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Conflicting reports of Russian missiles on Poland's doorstep

23rd December 2013
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Russian authorities confirm then deny reports that Moscow has deployed short-range missiles near Poland's border

German tabloid daily Bild reported last week that Russia has moved several of their short-range mobile Iskander missiles into its Kaliningrad oblast, placing them within striking distance of Poland and Lithuania. 

The missiles are fully mobile and can be deployed anywhere in Russia
Courtesy of Wikimedia Commons

Iskander operational-tactical missile systems have indeed been commissioned,” Defense Ministry spokesperson Igor Konashenkov told Russian news agencies.

His words however were contradicted by Russian President Vladimir Putin, who a few days later claimed that “Moscow will place Iskanders in the Kaliningrad oblast as soon as the [NATO] missile shield is operational. Since it’s not yet [operational], the missiles are also not there yet,” he said.

Some elements of the planned NATO missile shield are to be stationed in Poland. Iskander missiles have a range of 500 kilometers, meaning that if they were stationed in Kaliningrad they could reach the interceptor missiles that are due to be sited in Poland. Iskander missiles can also carry nuclear warheads.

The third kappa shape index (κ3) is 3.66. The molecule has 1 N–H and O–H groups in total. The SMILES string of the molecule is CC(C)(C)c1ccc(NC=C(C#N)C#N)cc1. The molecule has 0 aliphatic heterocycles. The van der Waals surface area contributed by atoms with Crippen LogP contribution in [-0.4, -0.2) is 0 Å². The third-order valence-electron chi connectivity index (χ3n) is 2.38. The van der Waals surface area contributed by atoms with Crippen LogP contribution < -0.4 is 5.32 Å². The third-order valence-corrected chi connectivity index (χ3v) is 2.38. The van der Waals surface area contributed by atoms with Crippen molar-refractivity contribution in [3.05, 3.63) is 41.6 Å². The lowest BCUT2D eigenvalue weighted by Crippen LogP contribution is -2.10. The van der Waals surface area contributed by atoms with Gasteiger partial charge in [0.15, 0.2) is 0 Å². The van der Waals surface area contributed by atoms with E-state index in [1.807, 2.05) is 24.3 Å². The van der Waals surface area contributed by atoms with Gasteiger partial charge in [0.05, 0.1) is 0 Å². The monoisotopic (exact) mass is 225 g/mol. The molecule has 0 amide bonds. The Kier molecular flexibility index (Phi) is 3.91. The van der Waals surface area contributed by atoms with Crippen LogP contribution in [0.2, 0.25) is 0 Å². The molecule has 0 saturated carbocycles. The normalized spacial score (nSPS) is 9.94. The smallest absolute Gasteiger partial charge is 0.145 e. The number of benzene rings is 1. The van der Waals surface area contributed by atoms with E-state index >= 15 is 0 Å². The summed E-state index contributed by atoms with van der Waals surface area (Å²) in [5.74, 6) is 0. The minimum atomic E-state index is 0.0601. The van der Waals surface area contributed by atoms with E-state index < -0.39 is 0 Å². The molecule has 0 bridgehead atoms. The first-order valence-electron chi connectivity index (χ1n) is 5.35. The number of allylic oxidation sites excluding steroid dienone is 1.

Russia’s neighbors, including Poland, were alarmed by the reports. “Plans to deploy Iskander-M missiles in the Kaliningrad oblast are disturbing and Poland has said so many times,” the Polish Foreign Ministry said in a statement, adding that “it is a problem for the whole of NATO and one should expect potential consultations and actions within NATO and EU forums.”

Weapons of mass propaganda

Some, however, wonder what all the fuss is about. Stanisław Koziej, head of Poland’s National Security Bureau, told Gazeta Wyborcza that the reports were only a PR tactic without any real threat.

Russians want to scare ordinary Poles and Germans into pressuring their politicians not to build the US missile shield, as well as NATO’s missile defense program,” he said. He added that the Iskanders can be easily moved, meaning that if Moscow really wanted to strike the NATO installations, it could place them in Kaliningrad within a matter of hours.

But the timing of the reports, coming after Russia has flexed its muscles in Ukraine, seems unlikely to be a coincidence.

Jacek Ciesnowski

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